Sponsored content FIVE TIPS TO START A BUSINESS Financial tools that may help By BRUNO CHAJÓN: Business banking specialist, Wells Fargo Anchorage
The contributions of Hispanic small business owners to the economy of the United States are significant. According to the US Census Bureau, there are 3.3 million Hispanic-owned businesses in the country. Many of them are relatively new. In a Wells Fargo/ Gallup national study, Hispanic-owned businesses were more likely than their counterparts in the general population to be in the start-up phase (18 percent compared to 10 percent).
The statistics surrounding start-up success are sobering: only half of all the new businesses survive five years. Starting a business is no easy feat. It involves careful planning, making key financial decisions and above all, strong commitment. From our experience working with successful Hispanic business owners, here are five tips to start a business:
1. Develop a business plan Developing a business plan is a key step for success. An effective plan can help prioritize how to spend time and money, and set measurable goals. It also can help identify current or future obstacles to better anticipate and avoid potential risks. A business plan also may help obtain business financing. For example, for an SBA loan and some larger business loans and lines of credit, lenders may require a formal written business plan before extending credit.
2. Set up the business finances Financing is the fuel that can help a business run. That’s why it is good for businesses to start building a strong credit history, which is essential for future borrowing. To begin, a business owner should establish dedicated business accounts separate from personal accounts. Some other financial tools new businesses should consider include:
Checking account. A dedicated business checking account is the foundation of any business finances and makes it easier to monitor cash flow.
Savings account. Do not overlook a business savings account, which can be used for ongoing, recurring and future expenses.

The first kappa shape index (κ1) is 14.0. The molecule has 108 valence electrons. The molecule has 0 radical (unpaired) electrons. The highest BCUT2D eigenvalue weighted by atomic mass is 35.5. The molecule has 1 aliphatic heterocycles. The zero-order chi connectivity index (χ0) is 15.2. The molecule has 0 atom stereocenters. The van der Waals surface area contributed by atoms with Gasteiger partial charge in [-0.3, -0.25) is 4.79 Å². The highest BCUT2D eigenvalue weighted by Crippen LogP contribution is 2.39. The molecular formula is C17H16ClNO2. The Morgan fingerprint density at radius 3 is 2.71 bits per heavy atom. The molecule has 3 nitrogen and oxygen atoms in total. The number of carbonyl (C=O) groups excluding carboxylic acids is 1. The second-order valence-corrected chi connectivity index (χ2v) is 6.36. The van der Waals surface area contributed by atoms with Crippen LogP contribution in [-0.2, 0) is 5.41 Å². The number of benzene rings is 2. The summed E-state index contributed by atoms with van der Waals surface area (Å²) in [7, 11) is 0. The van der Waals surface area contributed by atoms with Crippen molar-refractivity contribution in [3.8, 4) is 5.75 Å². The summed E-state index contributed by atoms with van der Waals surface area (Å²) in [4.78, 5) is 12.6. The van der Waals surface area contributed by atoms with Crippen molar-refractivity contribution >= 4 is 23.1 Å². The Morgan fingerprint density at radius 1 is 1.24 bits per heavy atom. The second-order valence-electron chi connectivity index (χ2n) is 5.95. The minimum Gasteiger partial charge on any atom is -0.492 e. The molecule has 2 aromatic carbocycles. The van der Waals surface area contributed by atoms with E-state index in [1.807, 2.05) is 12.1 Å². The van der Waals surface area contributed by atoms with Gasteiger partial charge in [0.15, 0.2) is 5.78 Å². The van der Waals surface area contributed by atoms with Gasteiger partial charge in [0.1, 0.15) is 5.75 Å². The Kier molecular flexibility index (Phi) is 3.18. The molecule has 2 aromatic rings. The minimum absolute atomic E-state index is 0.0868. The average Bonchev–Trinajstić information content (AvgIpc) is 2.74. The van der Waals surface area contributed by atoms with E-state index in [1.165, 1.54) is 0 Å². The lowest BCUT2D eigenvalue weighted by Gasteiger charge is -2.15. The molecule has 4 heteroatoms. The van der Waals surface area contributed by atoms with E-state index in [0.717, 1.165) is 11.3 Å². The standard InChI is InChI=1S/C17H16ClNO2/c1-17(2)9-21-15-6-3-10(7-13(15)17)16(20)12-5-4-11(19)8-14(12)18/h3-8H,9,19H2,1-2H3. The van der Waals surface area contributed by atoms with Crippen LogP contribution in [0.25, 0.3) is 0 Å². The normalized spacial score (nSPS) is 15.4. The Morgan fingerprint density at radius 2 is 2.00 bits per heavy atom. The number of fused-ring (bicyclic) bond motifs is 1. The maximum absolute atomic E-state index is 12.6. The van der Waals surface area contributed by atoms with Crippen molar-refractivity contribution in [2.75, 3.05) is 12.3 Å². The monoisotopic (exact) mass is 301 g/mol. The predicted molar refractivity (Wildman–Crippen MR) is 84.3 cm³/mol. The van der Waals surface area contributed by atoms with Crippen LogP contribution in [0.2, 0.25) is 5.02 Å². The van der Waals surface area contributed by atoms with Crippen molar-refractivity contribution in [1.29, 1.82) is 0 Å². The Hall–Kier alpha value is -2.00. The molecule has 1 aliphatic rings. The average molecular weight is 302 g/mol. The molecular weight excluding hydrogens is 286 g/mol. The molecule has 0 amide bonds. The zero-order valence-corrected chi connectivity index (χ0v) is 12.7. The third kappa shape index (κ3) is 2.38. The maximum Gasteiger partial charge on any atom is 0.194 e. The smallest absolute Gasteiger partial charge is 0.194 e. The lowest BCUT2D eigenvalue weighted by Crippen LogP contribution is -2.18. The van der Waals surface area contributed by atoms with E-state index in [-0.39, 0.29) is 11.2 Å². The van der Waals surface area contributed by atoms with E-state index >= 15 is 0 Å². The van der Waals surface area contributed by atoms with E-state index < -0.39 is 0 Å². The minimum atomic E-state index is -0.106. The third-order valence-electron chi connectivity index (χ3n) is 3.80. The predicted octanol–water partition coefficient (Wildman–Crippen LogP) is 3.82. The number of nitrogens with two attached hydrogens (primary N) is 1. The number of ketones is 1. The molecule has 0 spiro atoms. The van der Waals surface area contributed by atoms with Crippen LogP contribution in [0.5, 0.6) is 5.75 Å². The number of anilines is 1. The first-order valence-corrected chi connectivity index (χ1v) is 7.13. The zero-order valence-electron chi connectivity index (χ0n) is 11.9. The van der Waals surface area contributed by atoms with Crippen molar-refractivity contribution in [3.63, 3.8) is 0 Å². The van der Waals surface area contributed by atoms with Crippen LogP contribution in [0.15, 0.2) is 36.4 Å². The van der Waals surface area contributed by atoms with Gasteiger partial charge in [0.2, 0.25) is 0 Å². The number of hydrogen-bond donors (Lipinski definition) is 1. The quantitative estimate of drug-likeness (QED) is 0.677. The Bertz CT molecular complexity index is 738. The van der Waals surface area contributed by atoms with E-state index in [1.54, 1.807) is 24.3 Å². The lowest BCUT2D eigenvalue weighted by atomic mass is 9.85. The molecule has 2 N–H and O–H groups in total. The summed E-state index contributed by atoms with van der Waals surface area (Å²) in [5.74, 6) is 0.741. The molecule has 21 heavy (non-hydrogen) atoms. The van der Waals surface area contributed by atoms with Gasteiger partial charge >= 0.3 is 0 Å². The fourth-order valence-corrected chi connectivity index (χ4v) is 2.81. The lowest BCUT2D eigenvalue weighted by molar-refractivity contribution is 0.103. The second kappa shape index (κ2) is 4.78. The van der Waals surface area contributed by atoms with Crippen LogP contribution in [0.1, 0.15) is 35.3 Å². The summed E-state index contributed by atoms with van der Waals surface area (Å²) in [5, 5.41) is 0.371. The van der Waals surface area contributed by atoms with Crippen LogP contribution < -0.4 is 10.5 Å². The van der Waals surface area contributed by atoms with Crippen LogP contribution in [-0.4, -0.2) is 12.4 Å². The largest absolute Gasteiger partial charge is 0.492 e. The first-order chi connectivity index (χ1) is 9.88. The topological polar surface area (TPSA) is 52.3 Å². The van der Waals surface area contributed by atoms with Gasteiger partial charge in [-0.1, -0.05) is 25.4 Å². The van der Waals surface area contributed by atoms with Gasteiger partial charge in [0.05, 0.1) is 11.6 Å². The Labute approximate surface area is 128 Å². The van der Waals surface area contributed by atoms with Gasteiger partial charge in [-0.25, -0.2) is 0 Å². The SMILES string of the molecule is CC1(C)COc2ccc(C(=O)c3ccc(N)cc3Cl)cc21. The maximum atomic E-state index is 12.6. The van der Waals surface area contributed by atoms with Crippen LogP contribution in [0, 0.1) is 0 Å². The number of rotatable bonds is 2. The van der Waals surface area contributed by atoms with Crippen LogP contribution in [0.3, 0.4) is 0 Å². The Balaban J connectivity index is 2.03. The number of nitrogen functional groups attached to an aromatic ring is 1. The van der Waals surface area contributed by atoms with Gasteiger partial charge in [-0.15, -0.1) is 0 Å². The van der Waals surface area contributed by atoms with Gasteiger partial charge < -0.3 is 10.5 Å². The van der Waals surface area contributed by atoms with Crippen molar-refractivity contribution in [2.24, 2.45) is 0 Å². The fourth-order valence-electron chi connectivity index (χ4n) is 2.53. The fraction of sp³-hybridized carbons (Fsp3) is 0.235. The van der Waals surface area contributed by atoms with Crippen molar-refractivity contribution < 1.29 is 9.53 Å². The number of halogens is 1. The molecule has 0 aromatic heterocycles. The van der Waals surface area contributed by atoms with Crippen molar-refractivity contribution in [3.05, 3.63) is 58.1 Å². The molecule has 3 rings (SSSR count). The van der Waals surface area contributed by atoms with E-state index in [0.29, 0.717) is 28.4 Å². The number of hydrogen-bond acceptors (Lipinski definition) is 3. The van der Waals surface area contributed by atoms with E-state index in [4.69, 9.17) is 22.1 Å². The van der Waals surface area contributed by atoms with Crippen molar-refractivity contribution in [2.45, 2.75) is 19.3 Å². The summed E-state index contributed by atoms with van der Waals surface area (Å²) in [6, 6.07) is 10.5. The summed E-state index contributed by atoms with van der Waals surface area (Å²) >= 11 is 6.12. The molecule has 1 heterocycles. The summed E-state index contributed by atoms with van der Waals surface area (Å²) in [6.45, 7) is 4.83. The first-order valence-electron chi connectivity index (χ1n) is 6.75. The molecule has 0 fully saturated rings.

Business credit card. A designated business credit card for everyday expenses might be helpful to separate business and personal expenses easily at tax time.
Payment processing. Offering customers convenient payment options with a merchant services account can help bring in more revenue and improve cash ow.
Online banking. Take full advantage of online tools offered by your financial institution for managing cash and tracking spending.
3. Get credit-ready One of the most important things a business owner can do before pursuing financing for his business is to get credit ready. It is important to work with a bank that offers tools and resources that make financing easier to understand, and a banker who shows him what his business needs to get approved for a loan. Before applying for a small business loan or line of credit, the bank will want to see that the business generates steady cash flow, has low levels of debt, and is in a strong financial position in order to manage debt payments. The more the business owner knows about what bankers want to see in a credit application, the more prepared he will be to pursue credit for his business.
4. Seek support from experts When starting a business, it is important to seek guidance from experienced peers and professionals, such as a certified public accountant, an attorney, and a marketing expert. An accountant can advise about tax requirements or exemptions that the business could qualify for, as well as how to keep detailed financial records that can help streamline the bookkeeping process. An attorney can help determine the legal protections the company may need, and help the business owner decide what legal entity is best for his business. A marketing expert can provide support on how to create a tailored marketing plan that fits the business goals, as well as help build a brand online with social media presence. A business owner may also consider working with a business banker for support in getting his company up and running.
5. Take advantage of networking and free resources There are numerous free resources available that can offer advice, training and assistance. The SBA.gov website is a great place to start.
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